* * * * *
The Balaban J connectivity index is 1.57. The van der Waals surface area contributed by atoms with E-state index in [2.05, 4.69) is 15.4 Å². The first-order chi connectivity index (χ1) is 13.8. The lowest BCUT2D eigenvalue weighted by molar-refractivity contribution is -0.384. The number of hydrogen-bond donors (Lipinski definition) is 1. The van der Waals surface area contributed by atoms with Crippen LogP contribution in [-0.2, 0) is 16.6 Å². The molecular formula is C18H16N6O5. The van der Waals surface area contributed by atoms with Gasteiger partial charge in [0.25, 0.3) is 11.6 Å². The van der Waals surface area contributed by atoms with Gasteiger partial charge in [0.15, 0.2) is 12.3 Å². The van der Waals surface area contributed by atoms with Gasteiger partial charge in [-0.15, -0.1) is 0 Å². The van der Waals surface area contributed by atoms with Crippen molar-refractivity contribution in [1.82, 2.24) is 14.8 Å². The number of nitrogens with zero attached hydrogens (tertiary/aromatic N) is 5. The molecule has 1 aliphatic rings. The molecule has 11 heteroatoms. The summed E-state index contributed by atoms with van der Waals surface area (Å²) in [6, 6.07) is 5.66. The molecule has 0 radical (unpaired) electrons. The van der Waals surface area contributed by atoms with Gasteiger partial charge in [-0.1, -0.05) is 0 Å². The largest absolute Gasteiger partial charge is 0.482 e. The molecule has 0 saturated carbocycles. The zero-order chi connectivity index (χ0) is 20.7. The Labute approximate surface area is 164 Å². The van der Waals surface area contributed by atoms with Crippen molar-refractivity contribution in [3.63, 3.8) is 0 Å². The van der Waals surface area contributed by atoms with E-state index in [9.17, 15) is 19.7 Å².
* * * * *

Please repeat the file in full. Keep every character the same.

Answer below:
The Balaban J connectivity index is 1.57. The van der Waals surface area contributed by atoms with E-state index in [2.05, 4.69) is 15.4 Å². The first-order chi connectivity index (χ1) is 13.8. The lowest BCUT2D eigenvalue weighted by molar-refractivity contribution is -0.384. The number of hydrogen-bond donors (Lipinski definition) is 1. The van der Waals surface area contributed by atoms with Crippen LogP contribution in [-0.2, 0) is 16.6 Å². The molecular formula is C18H16N6O5. The van der Waals surface area contributed by atoms with Gasteiger partial charge in [0.25, 0.3) is 11.6 Å². The van der Waals surface area contributed by atoms with Gasteiger partial charge in [0.15, 0.2) is 12.3 Å². The van der Waals surface area contributed by atoms with Gasteiger partial charge in [-0.15, -0.1) is 0 Å². The van der Waals surface area contributed by atoms with Crippen molar-refractivity contribution in [1.82, 2.24) is 14.8 Å². The number of nitrogens with zero attached hydrogens (tertiary/aromatic N) is 5. The molecule has 1 aliphatic rings. The molecule has 11 heteroatoms. The summed E-state index contributed by atoms with van der Waals surface area (Å²) in [6, 6.07) is 5.66. The molecule has 0 radical (unpaired) electrons. The van der Waals surface area contributed by atoms with Gasteiger partial charge in [-0.1, -0.05) is 0 Å². The largest absolute Gasteiger partial charge is 0.482 e. The molecule has 0 saturated carbocycles. The zero-order chi connectivity index (χ0) is 20.7. The Labute approximate surface area is 164 Å². The van der Waals surface area contributed by atoms with Crippen molar-refractivity contribution in [3.63, 3.8) is 0 Å². The van der Waals surface area contributed by atoms with E-state index in [9.17, 15) is 19.7 Å².